At the time, Westport was a funky mix of counterculture commerce and traditional neighborhood businesses. Storefronts with such names as Tiny Tim's Magic Circus, The Tape Worm, and the Silver Cricket coexisted with churches and drug and hardware stores. Dotted throughout were homes and apartments, many owned by the people who lived in them. Young and old, artist and blue-collar worker shared Westport sidewalks. I remember downing Bloody Marys at 7 a.m. at Kelly's, talking with workers from Manor Bakery around the corner. They were winding down after the third shift before heading home; I was coaxing myself straight after a night of partying.
Westport's energy derived from its diversity. "When I look at Westport, I see it as a coming together of a whole lot of forces -- almost by accident," Edwards told the Trucker. "It wasn't planned, at least the coming together wasn't planned."
Not anymore. Westport planning now caters exclusively to business interests.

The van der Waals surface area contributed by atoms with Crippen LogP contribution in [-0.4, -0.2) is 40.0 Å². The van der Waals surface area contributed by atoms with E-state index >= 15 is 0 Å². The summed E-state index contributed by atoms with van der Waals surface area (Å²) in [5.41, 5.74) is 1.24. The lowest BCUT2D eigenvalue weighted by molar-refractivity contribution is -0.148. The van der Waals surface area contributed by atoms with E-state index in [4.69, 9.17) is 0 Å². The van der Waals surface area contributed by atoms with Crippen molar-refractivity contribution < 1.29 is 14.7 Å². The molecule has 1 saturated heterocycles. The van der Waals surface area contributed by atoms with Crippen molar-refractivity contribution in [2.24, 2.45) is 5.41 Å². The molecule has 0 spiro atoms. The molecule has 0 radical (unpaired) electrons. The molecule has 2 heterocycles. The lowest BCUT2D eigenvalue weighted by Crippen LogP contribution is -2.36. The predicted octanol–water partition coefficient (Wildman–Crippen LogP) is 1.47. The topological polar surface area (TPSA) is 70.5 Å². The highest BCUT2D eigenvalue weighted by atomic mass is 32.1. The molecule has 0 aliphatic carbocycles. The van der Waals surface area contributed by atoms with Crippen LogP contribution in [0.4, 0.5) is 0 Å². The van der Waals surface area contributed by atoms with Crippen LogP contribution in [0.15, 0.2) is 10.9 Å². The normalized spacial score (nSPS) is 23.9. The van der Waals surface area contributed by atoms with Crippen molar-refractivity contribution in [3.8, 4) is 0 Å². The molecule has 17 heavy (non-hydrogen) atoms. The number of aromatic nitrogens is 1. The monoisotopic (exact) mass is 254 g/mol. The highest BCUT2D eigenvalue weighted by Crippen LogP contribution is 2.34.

During the day, Westport remains the quaint, eclectic retail and office center -- not as sedate as the Plaza, not as snooty as Leawood's Town Center. Westport has held onto some funkiness, keeping its anti-mall feel. Commercial real estate agents, however, say Westport remains a hot spot, and the half dozen major property owners and 20 smaller-business operators who own their buildings work to keep it that way. The coming Wild Oats store at Mill Street and Westport Road proves that Westport's appeal remains.
At night, the strollers, shoppers, and passive people-watchers leave. The stores close mostly by 7 p.m., and the few remaining upscale restaurants don't offer a late dinner hour. The night belongs to the drinkers, as it's been throughout Westport's recent history. But with more and bigger bars, the scene is one of huge meat-market stalls where the unrequited test bouncers' patience. Dour police and security forces deal with the drunkenness. Long gone is the notion that liquor licenses should be limited in Westport, a policy promoted by Don Anderson, Westport Square's original developer, and his successor, Bill Fowks. (Anderson also owned The Prospect, for a long time Westport's signature restaurant.) Forgotten also is the Westport Plan, an ambitious document the city council passed in the mid-'70s to ensure Westport's future balance between residential areas, commercial zoning, and historic preservation.